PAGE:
THE SUMMER LOVED

The trees are moving,
as, the winds sway,
they flitter with a raspy voice in season,
in shades of a jade green—naked to an eye,
baked in roasted colors of yellow-brown,
bronze by the end of a Spring, forlorn.

Whispers of exultation,
spreading solace, are found
in frozen ice cubes immersed
in a cold water glass,
to quench lips parched,
as dry and frail—like the summertime warm sky above; waiting for a drizzle all along.

The sultry afternoon is warmer than bright,
waltzing in different shades of bluish-white with the blinding sun, causing,
drapes of curtained windows down;
secured with shaded trees
to call shelter from the blaze,
inducing sleep; a lackadaisical noon.

The flowers flutter in the light winds caused,
the rays of sunshine, on them fall,
in petals that rise, in colors known differently
balmy as though, sprightly in veneer
with coconut trees, still standing upright;
that sprout the tastiest coconut water
with its meat all-over, dripping on fingers,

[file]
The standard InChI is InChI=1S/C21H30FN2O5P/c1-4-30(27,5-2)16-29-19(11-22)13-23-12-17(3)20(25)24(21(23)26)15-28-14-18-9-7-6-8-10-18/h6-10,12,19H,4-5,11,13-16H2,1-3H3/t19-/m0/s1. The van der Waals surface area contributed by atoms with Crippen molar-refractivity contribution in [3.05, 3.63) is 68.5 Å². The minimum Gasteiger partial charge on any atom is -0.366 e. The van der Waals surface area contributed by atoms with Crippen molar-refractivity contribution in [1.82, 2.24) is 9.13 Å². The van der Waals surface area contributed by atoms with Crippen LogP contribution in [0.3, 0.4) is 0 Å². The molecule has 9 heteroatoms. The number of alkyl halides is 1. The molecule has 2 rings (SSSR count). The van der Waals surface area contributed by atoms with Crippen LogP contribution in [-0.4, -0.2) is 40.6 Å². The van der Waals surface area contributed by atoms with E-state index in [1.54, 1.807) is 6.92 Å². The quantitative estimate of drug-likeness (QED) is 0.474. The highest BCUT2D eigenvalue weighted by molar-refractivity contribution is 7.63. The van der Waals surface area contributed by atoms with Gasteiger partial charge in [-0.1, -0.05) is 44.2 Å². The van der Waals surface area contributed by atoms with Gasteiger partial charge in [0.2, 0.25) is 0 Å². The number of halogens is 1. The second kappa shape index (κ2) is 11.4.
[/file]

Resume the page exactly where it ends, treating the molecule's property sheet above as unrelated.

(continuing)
to be relished in a scorching heat of a summer.

The cooked rice, is eaten with curd,
cool for the stomach, for heat to curb
and, the cold watermelon
being sliced to halves,
is heard crisp on the edge of a knife;
to formelt the beads of sweat that roll,
which soak in the finest cotton linen worn.

The mangoes freshly skinned are diced,
arranged decoratively,
on vanilla ice cream slabs
in more than two scoops
of a spoonful—
with crystals of ice that form beneath
they, too, are being wolfed down hurriedly;
in little joys of a summer known.

The grapes half eaten, kept on a tea table,
with, tea now little consumed,
filing them with glasses of freshly flavoured juice; they are being chugged in tall mugs,
squeezed from the sourest fruits
prepared with cold milk, sugar and love;
they are little joys of a summer known.

– Shweta Kher